My grandmother, Saideh, was diagnosed with Alzheimer's disease four years ago. As her illness progressed, a need to immortalize her memories and who she is, became overwhelming. "Can I take photographs of you?" I would ask, film camera in hand. "Why my darling?", "Do you want me to smile?", "Do you want me to smoke on my cigaret?". Throughout the years I saw her wonder why her skin was so wrinkly and why she couldn't go back to live with her long deceased mother, I felt her forget who I was, and I helped calm her down when she couldn’t recognize her home. I heard her narrate the same story 5 times in a row in a 20 minute sitting, details changing from one account to the other. A few months later, her voice would fade away into murmurs. I saw her lose her physical strength and her focus. But mostly I despised the veil that started to shadow her eyes, slowing wrapping them as it took over any spark of life, leaving a blank stare in its place. Taken a year apart, the photographs of the series shift from the social realm of her living room, to the intimate isolated definitive confinement of her bedroom. Culminating with the coda -the conclusive photograph of the series- as she dances her finale, I also come to terms with her condition, and chose to keep her within my own memories : the playful, loving and remarkable women that she was.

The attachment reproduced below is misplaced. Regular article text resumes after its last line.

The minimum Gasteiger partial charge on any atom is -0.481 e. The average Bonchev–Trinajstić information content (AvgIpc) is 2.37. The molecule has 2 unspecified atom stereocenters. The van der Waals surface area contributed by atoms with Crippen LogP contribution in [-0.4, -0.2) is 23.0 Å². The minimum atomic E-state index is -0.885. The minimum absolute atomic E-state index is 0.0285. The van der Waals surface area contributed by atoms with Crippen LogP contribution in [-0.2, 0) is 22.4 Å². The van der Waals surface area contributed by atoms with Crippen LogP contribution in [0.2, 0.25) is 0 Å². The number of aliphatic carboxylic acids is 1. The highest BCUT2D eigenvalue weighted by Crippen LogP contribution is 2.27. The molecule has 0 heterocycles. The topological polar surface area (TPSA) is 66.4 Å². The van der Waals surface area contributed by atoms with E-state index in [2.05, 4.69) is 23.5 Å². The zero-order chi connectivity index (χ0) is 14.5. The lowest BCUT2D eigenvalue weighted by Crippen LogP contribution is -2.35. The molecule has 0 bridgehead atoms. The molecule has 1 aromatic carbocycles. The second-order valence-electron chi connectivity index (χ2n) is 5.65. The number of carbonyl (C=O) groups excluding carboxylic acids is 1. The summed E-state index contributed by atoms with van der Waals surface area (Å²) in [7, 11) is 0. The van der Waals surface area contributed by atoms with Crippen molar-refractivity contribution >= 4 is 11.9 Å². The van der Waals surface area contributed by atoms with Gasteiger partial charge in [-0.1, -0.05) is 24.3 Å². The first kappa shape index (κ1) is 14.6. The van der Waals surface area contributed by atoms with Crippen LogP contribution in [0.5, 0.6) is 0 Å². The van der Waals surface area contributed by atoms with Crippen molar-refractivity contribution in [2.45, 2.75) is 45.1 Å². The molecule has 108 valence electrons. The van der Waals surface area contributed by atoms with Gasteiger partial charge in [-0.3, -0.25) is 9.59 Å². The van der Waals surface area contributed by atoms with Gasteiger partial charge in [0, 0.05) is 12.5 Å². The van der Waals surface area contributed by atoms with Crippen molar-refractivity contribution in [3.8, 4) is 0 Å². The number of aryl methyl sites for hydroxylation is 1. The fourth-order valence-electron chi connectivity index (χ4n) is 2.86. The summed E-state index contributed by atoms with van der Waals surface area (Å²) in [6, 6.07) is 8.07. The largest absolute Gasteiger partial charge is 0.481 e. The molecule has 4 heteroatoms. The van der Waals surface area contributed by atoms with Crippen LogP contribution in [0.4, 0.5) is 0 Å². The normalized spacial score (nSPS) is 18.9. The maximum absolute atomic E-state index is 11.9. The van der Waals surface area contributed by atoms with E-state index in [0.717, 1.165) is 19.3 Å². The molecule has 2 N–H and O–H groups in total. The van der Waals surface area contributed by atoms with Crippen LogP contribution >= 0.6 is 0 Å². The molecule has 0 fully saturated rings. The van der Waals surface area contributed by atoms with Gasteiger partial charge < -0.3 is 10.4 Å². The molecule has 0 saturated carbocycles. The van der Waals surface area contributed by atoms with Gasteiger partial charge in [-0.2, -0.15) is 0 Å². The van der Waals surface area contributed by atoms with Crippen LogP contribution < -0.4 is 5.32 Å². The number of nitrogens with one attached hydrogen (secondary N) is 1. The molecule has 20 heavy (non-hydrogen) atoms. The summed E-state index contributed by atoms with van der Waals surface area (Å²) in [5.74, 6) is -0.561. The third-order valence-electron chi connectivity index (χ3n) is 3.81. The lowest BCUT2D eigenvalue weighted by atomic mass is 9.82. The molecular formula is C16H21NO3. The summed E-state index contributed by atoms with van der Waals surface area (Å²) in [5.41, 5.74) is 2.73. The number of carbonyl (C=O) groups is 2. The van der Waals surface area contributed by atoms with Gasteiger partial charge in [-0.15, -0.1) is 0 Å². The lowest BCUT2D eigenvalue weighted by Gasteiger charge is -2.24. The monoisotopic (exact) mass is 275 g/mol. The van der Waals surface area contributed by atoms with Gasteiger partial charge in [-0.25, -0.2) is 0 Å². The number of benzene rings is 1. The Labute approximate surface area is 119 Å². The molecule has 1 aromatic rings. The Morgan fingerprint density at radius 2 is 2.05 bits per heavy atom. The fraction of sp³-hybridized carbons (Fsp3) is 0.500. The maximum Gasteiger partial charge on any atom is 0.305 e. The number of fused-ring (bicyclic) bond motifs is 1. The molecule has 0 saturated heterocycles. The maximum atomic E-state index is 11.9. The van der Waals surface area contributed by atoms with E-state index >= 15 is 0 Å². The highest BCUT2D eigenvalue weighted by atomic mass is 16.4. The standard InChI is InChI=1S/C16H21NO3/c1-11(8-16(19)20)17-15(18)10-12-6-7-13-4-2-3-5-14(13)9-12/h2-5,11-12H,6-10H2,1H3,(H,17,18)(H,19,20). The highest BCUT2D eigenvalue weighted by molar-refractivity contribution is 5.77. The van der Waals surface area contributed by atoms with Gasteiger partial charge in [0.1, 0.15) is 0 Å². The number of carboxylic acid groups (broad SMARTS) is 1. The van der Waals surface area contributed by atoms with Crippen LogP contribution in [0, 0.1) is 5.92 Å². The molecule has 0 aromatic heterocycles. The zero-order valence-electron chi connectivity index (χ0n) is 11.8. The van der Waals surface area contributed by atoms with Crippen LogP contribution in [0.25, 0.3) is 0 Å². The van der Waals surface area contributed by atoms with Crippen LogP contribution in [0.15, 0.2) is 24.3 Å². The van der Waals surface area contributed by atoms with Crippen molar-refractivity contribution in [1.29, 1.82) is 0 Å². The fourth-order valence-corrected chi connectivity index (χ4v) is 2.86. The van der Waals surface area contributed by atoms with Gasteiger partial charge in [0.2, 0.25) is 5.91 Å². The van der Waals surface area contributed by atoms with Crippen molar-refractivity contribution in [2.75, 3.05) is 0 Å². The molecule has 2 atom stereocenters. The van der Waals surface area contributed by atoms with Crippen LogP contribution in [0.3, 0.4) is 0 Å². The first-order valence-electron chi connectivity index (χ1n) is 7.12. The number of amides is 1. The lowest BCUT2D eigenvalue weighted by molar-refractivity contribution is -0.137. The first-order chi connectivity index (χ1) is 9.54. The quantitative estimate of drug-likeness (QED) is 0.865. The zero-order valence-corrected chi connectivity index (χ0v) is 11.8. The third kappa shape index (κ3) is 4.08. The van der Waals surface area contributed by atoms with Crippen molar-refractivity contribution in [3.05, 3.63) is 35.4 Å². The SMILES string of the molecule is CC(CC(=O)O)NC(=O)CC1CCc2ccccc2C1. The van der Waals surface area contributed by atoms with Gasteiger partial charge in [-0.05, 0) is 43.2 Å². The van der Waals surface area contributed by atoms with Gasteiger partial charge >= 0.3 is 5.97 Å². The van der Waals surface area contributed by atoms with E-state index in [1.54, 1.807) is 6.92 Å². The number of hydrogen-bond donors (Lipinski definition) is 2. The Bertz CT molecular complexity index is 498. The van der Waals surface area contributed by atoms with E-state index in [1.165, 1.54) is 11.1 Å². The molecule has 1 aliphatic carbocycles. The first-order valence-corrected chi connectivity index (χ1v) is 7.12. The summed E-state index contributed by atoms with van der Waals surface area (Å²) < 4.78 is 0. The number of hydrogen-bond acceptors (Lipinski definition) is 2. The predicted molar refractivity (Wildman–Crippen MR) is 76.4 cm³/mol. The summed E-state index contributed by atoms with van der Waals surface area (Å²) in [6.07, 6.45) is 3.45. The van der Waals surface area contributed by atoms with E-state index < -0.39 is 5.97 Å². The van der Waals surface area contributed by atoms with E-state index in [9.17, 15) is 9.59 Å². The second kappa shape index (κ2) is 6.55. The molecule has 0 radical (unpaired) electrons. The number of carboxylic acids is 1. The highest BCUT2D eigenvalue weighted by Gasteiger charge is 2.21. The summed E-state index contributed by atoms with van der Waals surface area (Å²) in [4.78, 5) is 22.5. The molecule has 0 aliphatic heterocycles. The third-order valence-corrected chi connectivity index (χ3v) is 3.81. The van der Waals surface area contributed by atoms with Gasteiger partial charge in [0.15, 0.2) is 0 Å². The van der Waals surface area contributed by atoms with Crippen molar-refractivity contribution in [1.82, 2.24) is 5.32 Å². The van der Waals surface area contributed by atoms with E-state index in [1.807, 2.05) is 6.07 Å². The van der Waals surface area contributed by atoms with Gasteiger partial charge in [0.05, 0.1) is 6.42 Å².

AUTHOR: Sabine el khoury (France)
I'm an architect by training currently residing in Paris, France and a reluctant immigrant, product of the failed Lebanese state. My preferred medium of work is black and white film. I like to experiment with the fragility of light and its emergence from the lack of it.
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